Feb 13

Over the years, I have filed the idea away in my head of making a rag rug. The project I really wanted to try was a Martha Stewart bath mat made from braided towels. I have had that project on my mental list for years now. However, the thing that held me back from wanting to actually MAKE a braided rag rug was the whole sewing issue. I really didn’t want to sit there and hand-sew all the braids together into a rug.

Enter the huge crochet hook!

I had a Craftster swap partner who mentioned she would like to receive a kitchen rag rug, and so I made her a small crocheted rug in about two hours. I ripped up some stash fabric I had (that was too junky to actually use to sew anything – why was it in my stash?) and a vintage sheet I recently picked up at the thrift store. The rug went together so fast that I started another one. It’s the perfect activity to do while watching TV.

To make:

First: Prepare Your Fabric Strips

I ripped up strips from stash fabric (easy to rip), sheets (easy also), old curtains (easy), and clothing (not as easy!). Basically, if the item to be ripped up is in flat and straight pieces, it’s pretty easy to turn into fabric strips.

To rip a flat sheet, I undo any hems, then cut a one-inch notch in the fabric about one inch in from the hem. Rip all the way to the other side of the sheet, but don’t rip to the very edge. Leave a quarter-inch bit unripped, and then cut a notch about one inch in and continue ripping. In this way, you will get one long strip of fabric. Roll ripped fabric into balls like yarn.

How much yarn will I get from a sheet? Assuming your strips are exactly one inch in width, a queen sized flat sheet will yield approximately 255 yards of yarn. (The math: a queen flat sheet is 90×102 inches. 90 times 102 strips in one-inch widths = 9180 inches. Divide by 12 to get 765 feet of yarn. Divide by 3 to get 255 yards. Tell me if I did my math wrong!)

Right now, the rug is getting big (about 5 feet x 5 feet) and one queen sized flat sheet ripped up into approx. 1” strips made four rows of crochet.

To join ripped pieces, you can just tie the ends together in a square knot (if you don’t mind the nubs in your finished rug), or just twist them together when you are crocheting to create a more seamless join.

To rip something like clothing, you have to be more creative, and it involves more cutting and less ripping. It also doesn’t yield much “yarn”. Something that is relatively long and flat, like pants or maybe a bathrobe or big nightshirt might be worth working on.

The pattern:

More experienced crocheters might have better info about this, but I just started by making a chain of 12, then single crocheting 2 in from the edge. I sc’d to the end, and then did about 4 scs in the last stitch (to go around the corner). Continue sc-ing. Do 2 scs in one stitch when you get near the corners. I kind of just randomly add stitches – about 6-10 per trip around the rug. Like I said, I’m sure there is a much more perfect way to do this, but it’s working for me.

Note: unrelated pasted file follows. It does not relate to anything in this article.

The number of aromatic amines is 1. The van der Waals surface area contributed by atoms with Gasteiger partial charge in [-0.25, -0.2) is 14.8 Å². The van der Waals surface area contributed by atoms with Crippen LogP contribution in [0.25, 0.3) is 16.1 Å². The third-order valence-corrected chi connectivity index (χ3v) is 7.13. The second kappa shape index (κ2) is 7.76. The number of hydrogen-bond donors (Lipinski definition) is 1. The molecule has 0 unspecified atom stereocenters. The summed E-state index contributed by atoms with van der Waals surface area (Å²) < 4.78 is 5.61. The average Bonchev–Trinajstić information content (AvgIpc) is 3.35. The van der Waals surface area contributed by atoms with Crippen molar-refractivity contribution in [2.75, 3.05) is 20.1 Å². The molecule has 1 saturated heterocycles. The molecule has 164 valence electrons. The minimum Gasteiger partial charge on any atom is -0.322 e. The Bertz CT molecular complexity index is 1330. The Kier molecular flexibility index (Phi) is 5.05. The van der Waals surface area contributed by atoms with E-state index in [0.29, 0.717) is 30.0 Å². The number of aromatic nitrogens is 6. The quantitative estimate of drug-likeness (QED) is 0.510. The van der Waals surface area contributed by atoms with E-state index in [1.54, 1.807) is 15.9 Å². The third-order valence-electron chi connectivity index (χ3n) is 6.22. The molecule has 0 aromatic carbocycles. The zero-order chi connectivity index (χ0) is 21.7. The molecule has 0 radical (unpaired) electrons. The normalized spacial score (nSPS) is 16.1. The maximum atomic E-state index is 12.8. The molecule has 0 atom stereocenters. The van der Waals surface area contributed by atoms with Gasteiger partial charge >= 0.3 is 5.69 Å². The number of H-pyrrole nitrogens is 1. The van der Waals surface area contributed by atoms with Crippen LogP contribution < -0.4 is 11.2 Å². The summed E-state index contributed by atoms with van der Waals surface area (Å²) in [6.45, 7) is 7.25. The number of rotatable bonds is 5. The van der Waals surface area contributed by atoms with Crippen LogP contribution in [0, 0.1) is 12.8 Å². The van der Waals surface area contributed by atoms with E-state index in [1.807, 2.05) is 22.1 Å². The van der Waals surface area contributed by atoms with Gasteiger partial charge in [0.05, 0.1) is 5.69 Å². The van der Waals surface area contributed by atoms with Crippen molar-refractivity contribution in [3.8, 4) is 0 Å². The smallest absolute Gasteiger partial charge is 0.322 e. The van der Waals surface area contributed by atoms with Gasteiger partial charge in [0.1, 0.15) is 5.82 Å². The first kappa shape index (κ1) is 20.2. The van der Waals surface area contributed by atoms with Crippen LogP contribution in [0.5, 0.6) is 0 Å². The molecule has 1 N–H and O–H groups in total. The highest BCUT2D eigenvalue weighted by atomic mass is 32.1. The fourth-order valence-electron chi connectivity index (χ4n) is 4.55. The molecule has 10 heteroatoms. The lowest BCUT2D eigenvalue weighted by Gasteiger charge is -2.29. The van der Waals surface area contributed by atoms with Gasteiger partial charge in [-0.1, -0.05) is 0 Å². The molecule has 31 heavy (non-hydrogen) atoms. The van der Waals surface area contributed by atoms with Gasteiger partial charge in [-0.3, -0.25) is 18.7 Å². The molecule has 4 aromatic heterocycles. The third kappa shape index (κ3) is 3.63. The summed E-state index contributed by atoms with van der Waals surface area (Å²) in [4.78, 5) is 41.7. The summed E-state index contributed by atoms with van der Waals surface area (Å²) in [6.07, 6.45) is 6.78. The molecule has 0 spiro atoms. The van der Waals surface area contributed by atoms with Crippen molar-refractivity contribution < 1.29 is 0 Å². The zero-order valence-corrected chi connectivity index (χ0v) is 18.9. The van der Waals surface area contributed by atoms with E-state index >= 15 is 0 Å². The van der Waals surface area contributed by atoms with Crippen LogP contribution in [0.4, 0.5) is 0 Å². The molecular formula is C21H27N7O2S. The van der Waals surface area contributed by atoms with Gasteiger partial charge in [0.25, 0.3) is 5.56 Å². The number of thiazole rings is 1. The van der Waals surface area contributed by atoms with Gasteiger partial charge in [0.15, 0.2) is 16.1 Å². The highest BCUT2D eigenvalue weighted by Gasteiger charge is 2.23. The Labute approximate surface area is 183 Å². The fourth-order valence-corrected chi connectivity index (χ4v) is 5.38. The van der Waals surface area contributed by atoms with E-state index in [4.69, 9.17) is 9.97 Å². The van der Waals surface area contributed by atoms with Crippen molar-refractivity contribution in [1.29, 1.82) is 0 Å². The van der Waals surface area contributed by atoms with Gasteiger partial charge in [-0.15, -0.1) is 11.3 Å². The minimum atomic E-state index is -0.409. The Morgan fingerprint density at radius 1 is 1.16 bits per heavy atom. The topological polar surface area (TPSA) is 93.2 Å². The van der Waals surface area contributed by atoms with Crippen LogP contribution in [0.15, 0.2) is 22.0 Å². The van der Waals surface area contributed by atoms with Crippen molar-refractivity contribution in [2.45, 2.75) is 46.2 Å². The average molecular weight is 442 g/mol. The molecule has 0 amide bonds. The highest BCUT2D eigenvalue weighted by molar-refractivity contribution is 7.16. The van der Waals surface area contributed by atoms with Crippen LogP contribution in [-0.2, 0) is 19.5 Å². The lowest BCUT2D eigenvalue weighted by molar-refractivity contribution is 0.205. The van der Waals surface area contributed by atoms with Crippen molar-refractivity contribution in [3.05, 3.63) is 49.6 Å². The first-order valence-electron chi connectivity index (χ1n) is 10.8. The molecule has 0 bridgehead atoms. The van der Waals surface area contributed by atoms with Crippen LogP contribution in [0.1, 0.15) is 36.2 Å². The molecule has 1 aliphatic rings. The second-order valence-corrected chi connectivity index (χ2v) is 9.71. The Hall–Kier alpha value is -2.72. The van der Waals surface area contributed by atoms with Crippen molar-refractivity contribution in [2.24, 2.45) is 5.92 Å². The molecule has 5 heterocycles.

When I get done with my big rug (I call it “a monstrosity”), I’m going to block it by laying it on the floor and covering it with damp towels overnight. We’ll see how well that works!

Jan 4

I’ve been swapping up a small storm to get over the post-holiday crafting doldrums. Here are some fingerless gloves I made from the arms of a felted sweater. These sewed up in about ten minutes, including the heart applique, which is awesome. Of course, I could have just made them without any sewing… but they needed to be a bit snugger. I like them! Wish I could have kept them, but I think the swap recipient was pleased.

Fingerless Gloves from Felted Sweater

To make:

  1. Stick your arm in the sleeve of a felted wool sweater and decide how long you want your gloves to be.
  2. Cut off at determined point.
  3. Cut small hole in seam of sweater for thumb hole. Either stop here, or…
  4. Embellish as desired. I actually cut my gloves open at the top so I could machine-stitch the heart applique on. When I was done with that, I stitched them back up.
  5. If you want to make fit of gloves snugger, sew a seam from the thumb hole down to the bottom of the glove. To determine this point, you can try the gloves on inside-out and then pinch the gap in the gloves together at the bottom and pin at that point.

Dec 16

I’ve heard of using fused plastic for making bags, but I haven’t found a lot of great ways to make it pretty. Well, Crafting A Green World just posted this genius tutorial on using plastic baggies and filling them with pretty stuff, fusing them, and making them into pretty ornaments.

Check it out! I’m loving this idea, and she made it seem so simple!

Dec 11

I recently reconned two hoodies for two little kiddos for a Craftster-based kids’ hoodie swap.

For this lavender hoodie, I used a felted sweater to make the pockets, hood, and the little spider reverse applique.

First I cut up the sweater. I turned it inside-out and cut the sleeves off carefully at the seams, and left the rest un-cut just to leave the maximum possible area of usable fabric.

To make the hoodie, I cut off the existing pockets and used them as a template for sweater pockets. Then I held pocket cuff area up to the cuff of one of the sweater sleeves and cut a same-sized piece for each pocket. I sewed the cuff to the felt pocket piece, and then sewed the pockets to the front of the sweatshirt where the old pockets used to be.

I reverse-appliqued the spider to the left chest area of the sweatshirt using a dryer sheet with a spider drawn on it as the template for the spider.

I cut off the hood, cut it along the center seam and used the pieces as a template to cut the hood out of the sweater body. I cut the bottom of the sweater cuff off of the body of the sweater, and then laid one piece of the hood down on the body, with the hood front facing the bottom of the sweater and the top of it along the side sweater seam. I used the existing sweater seam for the top of the sweater, and then sewed a new continuing seam as the hood curved away from the seam.